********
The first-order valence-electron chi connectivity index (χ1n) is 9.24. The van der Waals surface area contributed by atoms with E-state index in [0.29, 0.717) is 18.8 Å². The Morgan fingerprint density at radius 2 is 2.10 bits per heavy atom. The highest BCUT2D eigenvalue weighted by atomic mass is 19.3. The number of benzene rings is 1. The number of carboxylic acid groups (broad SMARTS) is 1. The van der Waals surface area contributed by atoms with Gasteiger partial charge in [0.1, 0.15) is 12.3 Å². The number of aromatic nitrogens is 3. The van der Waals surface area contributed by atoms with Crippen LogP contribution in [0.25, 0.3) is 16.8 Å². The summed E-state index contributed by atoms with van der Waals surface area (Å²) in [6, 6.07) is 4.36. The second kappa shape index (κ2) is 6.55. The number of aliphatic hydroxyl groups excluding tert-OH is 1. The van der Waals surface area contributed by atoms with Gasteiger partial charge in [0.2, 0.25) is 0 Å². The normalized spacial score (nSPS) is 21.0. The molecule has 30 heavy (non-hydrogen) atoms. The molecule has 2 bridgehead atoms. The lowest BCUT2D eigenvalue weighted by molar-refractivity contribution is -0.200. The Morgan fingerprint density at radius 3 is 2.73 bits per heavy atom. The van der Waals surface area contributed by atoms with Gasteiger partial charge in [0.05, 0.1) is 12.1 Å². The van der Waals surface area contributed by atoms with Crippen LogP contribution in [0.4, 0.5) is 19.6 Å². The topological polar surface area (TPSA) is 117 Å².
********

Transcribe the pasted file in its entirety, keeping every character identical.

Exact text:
The first-order valence-electron chi connectivity index (χ1n) is 9.24. The van der Waals surface area contributed by atoms with E-state index in [0.29, 0.717) is 18.8 Å². The Morgan fingerprint density at radius 2 is 2.10 bits per heavy atom. The highest BCUT2D eigenvalue weighted by atomic mass is 19.3. The number of benzene rings is 1. The number of carboxylic acid groups (broad SMARTS) is 1. The van der Waals surface area contributed by atoms with Gasteiger partial charge in [0.1, 0.15) is 12.3 Å². The number of aromatic nitrogens is 3. The van der Waals surface area contributed by atoms with Crippen LogP contribution in [0.25, 0.3) is 16.8 Å². The summed E-state index contributed by atoms with van der Waals surface area (Å²) in [6, 6.07) is 4.36. The second kappa shape index (κ2) is 6.55. The number of aliphatic hydroxyl groups excluding tert-OH is 1. The van der Waals surface area contributed by atoms with Gasteiger partial charge in [0.2, 0.25) is 0 Å². The normalized spacial score (nSPS) is 21.0. The molecule has 30 heavy (non-hydrogen) atoms. The molecule has 2 bridgehead atoms. The lowest BCUT2D eigenvalue weighted by molar-refractivity contribution is -0.200. The Morgan fingerprint density at radius 3 is 2.73 bits per heavy atom. The van der Waals surface area contributed by atoms with Gasteiger partial charge in [0.05, 0.1) is 12.1 Å². The van der Waals surface area contributed by atoms with Crippen LogP contribution in [0.4, 0.5) is 19.6 Å². The topological polar surface area (TPSA) is 117 Å².